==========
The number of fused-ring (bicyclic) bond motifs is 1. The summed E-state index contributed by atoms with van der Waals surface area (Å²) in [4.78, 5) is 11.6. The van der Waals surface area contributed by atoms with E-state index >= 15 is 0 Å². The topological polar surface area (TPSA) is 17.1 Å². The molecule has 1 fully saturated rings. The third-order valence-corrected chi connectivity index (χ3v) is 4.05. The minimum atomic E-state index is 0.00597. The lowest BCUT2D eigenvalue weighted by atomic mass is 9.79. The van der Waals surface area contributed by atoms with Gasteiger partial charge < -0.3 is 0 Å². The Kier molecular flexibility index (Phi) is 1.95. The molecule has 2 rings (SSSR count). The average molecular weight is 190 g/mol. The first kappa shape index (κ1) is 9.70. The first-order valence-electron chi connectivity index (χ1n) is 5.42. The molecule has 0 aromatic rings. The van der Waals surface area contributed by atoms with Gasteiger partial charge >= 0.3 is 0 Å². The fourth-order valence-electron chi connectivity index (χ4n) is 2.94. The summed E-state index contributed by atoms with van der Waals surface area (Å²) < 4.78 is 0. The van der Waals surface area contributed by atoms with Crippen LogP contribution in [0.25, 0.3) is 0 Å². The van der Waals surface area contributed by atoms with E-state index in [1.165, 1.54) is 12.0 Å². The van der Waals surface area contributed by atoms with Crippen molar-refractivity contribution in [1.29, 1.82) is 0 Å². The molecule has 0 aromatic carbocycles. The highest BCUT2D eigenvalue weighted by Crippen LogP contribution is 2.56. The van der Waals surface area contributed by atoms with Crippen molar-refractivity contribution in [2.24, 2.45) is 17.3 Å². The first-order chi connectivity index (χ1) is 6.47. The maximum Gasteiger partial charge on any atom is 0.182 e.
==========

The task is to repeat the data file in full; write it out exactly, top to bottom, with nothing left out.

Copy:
The number of fused-ring (bicyclic) bond motifs is 1. The summed E-state index contributed by atoms with van der Waals surface area (Å²) in [4.78, 5) is 11.6. The van der Waals surface area contributed by atoms with E-state index >= 15 is 0 Å². The topological polar surface area (TPSA) is 17.1 Å². The molecule has 1 fully saturated rings. The third-order valence-corrected chi connectivity index (χ3v) is 4.05. The minimum atomic E-state index is 0.00597. The lowest BCUT2D eigenvalue weighted by atomic mass is 9.79. The van der Waals surface area contributed by atoms with Gasteiger partial charge < -0.3 is 0 Å². The Kier molecular flexibility index (Phi) is 1.95. The molecule has 2 rings (SSSR count). The average molecular weight is 190 g/mol. The first kappa shape index (κ1) is 9.70. The first-order valence-electron chi connectivity index (χ1n) is 5.42. The molecule has 0 aromatic rings. The van der Waals surface area contributed by atoms with Gasteiger partial charge >= 0.3 is 0 Å². The fourth-order valence-electron chi connectivity index (χ4n) is 2.94. The summed E-state index contributed by atoms with van der Waals surface area (Å²) < 4.78 is 0. The van der Waals surface area contributed by atoms with Crippen LogP contribution in [0.25, 0.3) is 0 Å². The van der Waals surface area contributed by atoms with E-state index in [1.165, 1.54) is 12.0 Å². The van der Waals surface area contributed by atoms with Crippen molar-refractivity contribution in [1.29, 1.82) is 0 Å². The molecule has 0 aromatic carbocycles. The highest BCUT2D eigenvalue weighted by Crippen LogP contribution is 2.56. The van der Waals surface area contributed by atoms with Crippen molar-refractivity contribution in [2.24, 2.45) is 17.3 Å². The first-order chi connectivity index (χ1) is 6.47. The maximum Gasteiger partial charge on any atom is 0.182 e.